Archive for July, 2011

If a Ball Bounces In the Forest . . .

July 15, 2011

I dedicated an earlier post to the Rube Goldberg-like contraptions that have sprung up in popular culture. Well, you can add this Japanese ad to the list. The ingenuity and creativity of human beings never ceases to amaze me.

Here’s a behind-the-scenes description of the ad from Engadget, a web magazine with obsessive daily coverage of everything new in gadgets and consumer electronics.

Sharp isn’t apt to sell but 15,000 of its Touch Wood SH-08C handsets, but after watching the ad below, you can bet there (more…)

A Free Ride Through Free Throws

July 14, 2011

Maturity. Generosity. Compassion. Empathy. Class. Allan Guei has all that in spades at eighteen years old. The above ESPN video interview with Guei showcases Guei’s character while the Yahoo! Sports story below describes Guei’s heroic act.

The event – a foul-shooting contest for top academic students at Compton High School in Los Angeles – was created with a simple premise: Organizers wanted to show the kids at Compton how to create community spirit with college scholarship money as the incentive.

Following a tear-jerking gesture from the winner – it appears the true lessons learned were by the adults.

The kids in Compton are more than alright.

Three months after winning the $40,000 top prize, Allan Guei donated all of (more…)

Who Needs Fingers to Play the Piano?

July 13, 2011

Imagine feeling that you were born to play the piano, even though you lived in such a small town that you had never seen a piano until you were sixteen years old.

Now imagine you were born without fingers on your right hand.

Now imagine how nineteen-year-old Zheng Guigui must have persevered to overcome enormous obstacles in order to find herself on (more…)

Paul Bunyan Land Lives On!

July 12, 2011

Paul Bunyan and me (I'm the one in the white shirt!)

Hurry and get to Paul Bunyan Land before it closes for the season!

I had almost completed my eighty-mile trip up to the Brainerd Lakes area to visit some friends last night when I noticed some inconspicuous road signage flanking what looked like a dirt path on my right. I glanced over as I passed and couldn’t believe my eyes. It was Paul Bunyan Land!

Here's what you see when you first enter Paul Bunyan Land

When my sister and I were kids, Paul Bunyan Land was on a par with Disneyland. There were rides (Tilt-a-Whirl!), carnival food, and chickens in glass booths who played the piano or shot basketballs. But the best part by far (more…)

Sign Up for Heroic Stories!

July 11, 2011

Yes, I know, your e-mail in box is full enough. I still say you should sign up for Heroic Stories, a free e-letter filled with wonderful stories of people being kind toward each other. Here’s a sample:

by Leslie Ligon of Colorado

Years ago, when Colorado was going through hard economic times, I lost my job and it took me six months to find another. My unemployment ran out, I had no income coming in, and I was behind on my rent.

Eventually I was evicted from my apartment, and my 7-year-old daughter and I were living in the car with everything we could fit in it.

We sold everything that wasn’t absolutely essential and used that money to buy food. We washed up in gas station bathrooms, and I tried to find well-lighted parking lots to sleep in. Even though it was still fall and hadn’t snowed yet, the nights were very chilly.

I got my daughter to school daily and put in more applications, giving a friend’s phone number for call-backs. I told my friend my phone was disconnected, but not that we were living in the car. I didn’t tell anyone that we were living in the car, out of embarrassment I guess.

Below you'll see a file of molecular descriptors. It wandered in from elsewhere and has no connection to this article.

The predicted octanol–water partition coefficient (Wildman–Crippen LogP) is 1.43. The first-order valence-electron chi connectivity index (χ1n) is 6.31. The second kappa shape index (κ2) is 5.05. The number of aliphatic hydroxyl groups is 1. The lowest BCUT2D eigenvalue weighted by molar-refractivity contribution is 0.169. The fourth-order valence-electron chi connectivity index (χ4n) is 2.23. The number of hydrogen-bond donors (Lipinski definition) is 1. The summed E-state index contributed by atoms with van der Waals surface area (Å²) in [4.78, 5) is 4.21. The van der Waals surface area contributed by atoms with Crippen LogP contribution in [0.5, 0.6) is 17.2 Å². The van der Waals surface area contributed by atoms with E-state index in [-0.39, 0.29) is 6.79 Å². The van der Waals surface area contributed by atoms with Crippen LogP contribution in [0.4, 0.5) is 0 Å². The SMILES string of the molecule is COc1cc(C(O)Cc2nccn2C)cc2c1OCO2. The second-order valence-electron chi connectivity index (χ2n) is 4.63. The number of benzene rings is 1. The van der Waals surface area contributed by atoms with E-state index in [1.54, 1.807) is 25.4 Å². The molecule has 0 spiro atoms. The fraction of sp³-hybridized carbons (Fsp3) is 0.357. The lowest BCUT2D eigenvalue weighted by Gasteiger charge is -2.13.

After about two weeks, I found a job. I went to see the friend whose phone I’d been using, visiting her at the video store where she worked.

She told me I looked really tired, had big bags under my eyes, and asked what was going on. I told her the true story, and added that when I received my first paycheck in two weeks, I’d be able to rent an apartment.

I didn’t know that a young man was (more…)

Marvin Gaye Goes Legend With the National Anthem

July 10, 2011

I never thought one of my favorite songs would be The Star-Spangled Banner. But I find myself playing this Marvin Gaye version over and over again. It’s soulful. It’s mesmerizing. It’s electrifying.

In a first-person account, Todd Mintz described what it was like to be present for Gaye’s performance at the 1983 NBA All-Star Game. He wrote:

As Marvin was delivering that very first line, I felt like I was struck by lightning. I knew with certainty that I was witnessing something very special—a watershed cultural event that would be talked about many decades into the future.

Click on the audio player below to listen to a five-minute segment from the February 7, 2003 edition of NPR’s All Things Considered that goes behind the scenes with interviews from (more…)

Piano Prodigy Frank “Sugar Chile” Robinson

July 9, 2011

Why have I never heard of this kid? At the age of seven (seven!), Frank “Sugar Chile” Robinson lit up the 1946 film, No Leave No Love, with a jaw-dropping performance of the blues song, Caldonia. He was a national sensation until he quit touring at fourteen so he could go to school like normal kids. He retired from show business at the ripe old age of eighteen, although decades later, he surprised his fans with his first public performance in years.

Click here to read Frank’s amazing life story. Here’s an excerpt:

Born Frankie Robinson in Detroit on 28th December 1938, the youngest of seven children born to Clarence and Elizabeth Robinson, neither of (more…)

Almost Home

July 8, 2011

I loved this poignant and powerful  song the first time I heard it. I love the quality of Craig Morgan‘s voice and the lyrics are expertly crafted. It’s an excellent reminder that every human being, no matter how down and out, has a story and is worthy of respect. Whatever someone’s choices are today, they (more…)

John Manley on Stillbirths, Suicide and Reincarnation

July 7, 2011

John Manley